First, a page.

The halcyon days of mega deals are over — at least for now — and a new playbook for leveraged buyouts is emerging, according to the chatter at an annual industry event hosted by Goldman Sachs Group Inc.
(Bloomberg) — The halcyon days of mega deals are over — at least for now — and a new playbook for leveraged buyouts is emerging, according to the chatter at an annual industry event hosted by Goldman Sachs Group Inc.
Bigger equity checks, lower leverage and a preference for higher-quality deals will be a dominant theme through the end of the year, according to bankers, private equity sponsors and investors who gathered in Rancho Palos Verdes, California earlier this week.
That’s barring any dramatic shift in policy from Federal Reserve officials, whose interest-rate hikes have fueled tighter credit conditions and a pickup in macro volatility, leading to a plunge in the kind of transactions that have dominated the industry over the past decade.
“That is certainly making deals a lot more difficult,” said Avinash Mehrotra, co-head of Americas M&A and global head of activism defense at Goldman Sachs. “That doesn’t mean private equity is dead, but a different type of deal makes sense now.”
More aggressive scrutiny from regulators has also thrown cold water on the business of leveraged buyouts. Tegna Inc. on May 22 terminated its proposed acquisition by hedge fund Standard General LP after hitting regulatory hurdles, just as attendees were making their way to the conference.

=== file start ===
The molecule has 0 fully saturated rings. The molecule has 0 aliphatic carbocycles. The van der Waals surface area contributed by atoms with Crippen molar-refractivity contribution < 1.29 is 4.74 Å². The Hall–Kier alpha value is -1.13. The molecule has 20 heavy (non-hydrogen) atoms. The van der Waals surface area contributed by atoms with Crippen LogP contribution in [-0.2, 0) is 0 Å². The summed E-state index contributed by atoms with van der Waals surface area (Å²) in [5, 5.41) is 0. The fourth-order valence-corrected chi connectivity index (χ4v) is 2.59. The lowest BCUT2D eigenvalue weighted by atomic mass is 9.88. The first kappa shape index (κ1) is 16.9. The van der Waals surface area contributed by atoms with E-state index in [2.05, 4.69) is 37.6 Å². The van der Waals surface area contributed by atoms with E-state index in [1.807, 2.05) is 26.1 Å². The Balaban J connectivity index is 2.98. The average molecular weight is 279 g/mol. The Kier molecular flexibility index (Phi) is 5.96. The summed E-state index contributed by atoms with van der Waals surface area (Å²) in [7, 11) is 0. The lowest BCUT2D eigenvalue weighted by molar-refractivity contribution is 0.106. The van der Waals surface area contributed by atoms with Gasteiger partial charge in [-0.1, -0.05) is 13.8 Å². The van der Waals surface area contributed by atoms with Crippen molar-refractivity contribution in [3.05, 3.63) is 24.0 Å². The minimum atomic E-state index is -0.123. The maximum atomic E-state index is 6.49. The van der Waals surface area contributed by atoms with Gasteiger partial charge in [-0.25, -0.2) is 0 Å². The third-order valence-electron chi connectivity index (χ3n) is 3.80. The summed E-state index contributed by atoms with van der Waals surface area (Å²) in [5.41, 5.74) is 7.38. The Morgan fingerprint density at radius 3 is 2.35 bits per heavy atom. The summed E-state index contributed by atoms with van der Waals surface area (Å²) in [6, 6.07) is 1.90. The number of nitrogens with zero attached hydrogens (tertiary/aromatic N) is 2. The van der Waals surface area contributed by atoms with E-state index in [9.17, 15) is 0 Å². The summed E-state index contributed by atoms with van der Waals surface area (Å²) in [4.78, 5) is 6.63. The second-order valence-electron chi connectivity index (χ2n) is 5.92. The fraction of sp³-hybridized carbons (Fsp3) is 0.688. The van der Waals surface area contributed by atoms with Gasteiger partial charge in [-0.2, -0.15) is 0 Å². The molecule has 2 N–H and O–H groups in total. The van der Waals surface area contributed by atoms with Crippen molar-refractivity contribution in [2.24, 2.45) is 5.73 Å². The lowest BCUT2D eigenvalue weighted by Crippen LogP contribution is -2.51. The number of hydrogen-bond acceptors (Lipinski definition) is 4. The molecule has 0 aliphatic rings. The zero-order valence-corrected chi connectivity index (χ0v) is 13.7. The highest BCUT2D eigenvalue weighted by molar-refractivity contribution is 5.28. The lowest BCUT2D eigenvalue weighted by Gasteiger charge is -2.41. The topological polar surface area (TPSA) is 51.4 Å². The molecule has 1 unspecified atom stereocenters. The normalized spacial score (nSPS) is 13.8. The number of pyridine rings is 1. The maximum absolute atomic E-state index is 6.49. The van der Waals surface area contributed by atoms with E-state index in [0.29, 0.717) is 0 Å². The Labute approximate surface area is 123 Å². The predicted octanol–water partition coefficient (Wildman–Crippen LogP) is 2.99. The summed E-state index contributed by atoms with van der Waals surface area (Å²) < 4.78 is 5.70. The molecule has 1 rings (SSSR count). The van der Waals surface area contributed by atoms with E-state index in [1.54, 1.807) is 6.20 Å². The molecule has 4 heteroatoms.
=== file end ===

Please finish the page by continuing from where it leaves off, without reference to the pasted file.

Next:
“The FTC is a well-placed scarecrow and it’s had a chilling effect,” Tim Ingrassia, Goldman Sachs’s co-chair of global M&A, said the next morning on stage. “The scarecrow has been mauling the crows with a baseball bat.”
The “market since January 2022 in total is down approximately 35% versus its run rate in 2021,” he noted.
And while private equity will continue to be an important part of the deal-making landscape, their share of transactions is likely to slide to about 20% to 25%, from almost 40% in 2021, Mehrotra said.
Still, investors aren’t likely to completely shift their allocations out of alternative assets, and private equity will continue to have dry powder to deploy. On May 23 buyout firm GTCR said it closed an $11.5 billion fund, after initially seeking to raise $9.25 billion.
As the market reorientation continues, new buyout targets are emerging, according to Christina Minnis, co-head of global credit finance and head of global acquisition finance at Goldman Sachs.
Whereas tech and health-care companies dominated large leveraged buyouts over the past decade, now “M&A has been more active among natural resources and industrial firms,” she said. “They tend to be less levered and less growth-based, so it’s easier to agree on valuations.”
More companies have begun exploring buyouts with advisers, which could bring a pickup in activity by the end of the year, she added. Nonetheless, large deals and those for lower-rated companies remain difficult.
Vivek Bantwal, co-head of the global financing group within Goldman Sachs’s investment-banking division, expects private credit to play a more limited role in funding buyouts this year as conditions in the broadly syndicated debt markets improve.
“That said, there are still important use cases for private credit,” he said. “For example it is still the best option for growth companies looking for payment-in-kind flexibility or annual recurring revenue loans.”
Over 80 bank clients and more than 400 investors attended the Goldman Sachs Leveraged Finance and Credit Conference this year, Minnis said.
–With assistance from Sonali Basak.
(Updates with comments about private credit in 13th and 14th paragraphs)
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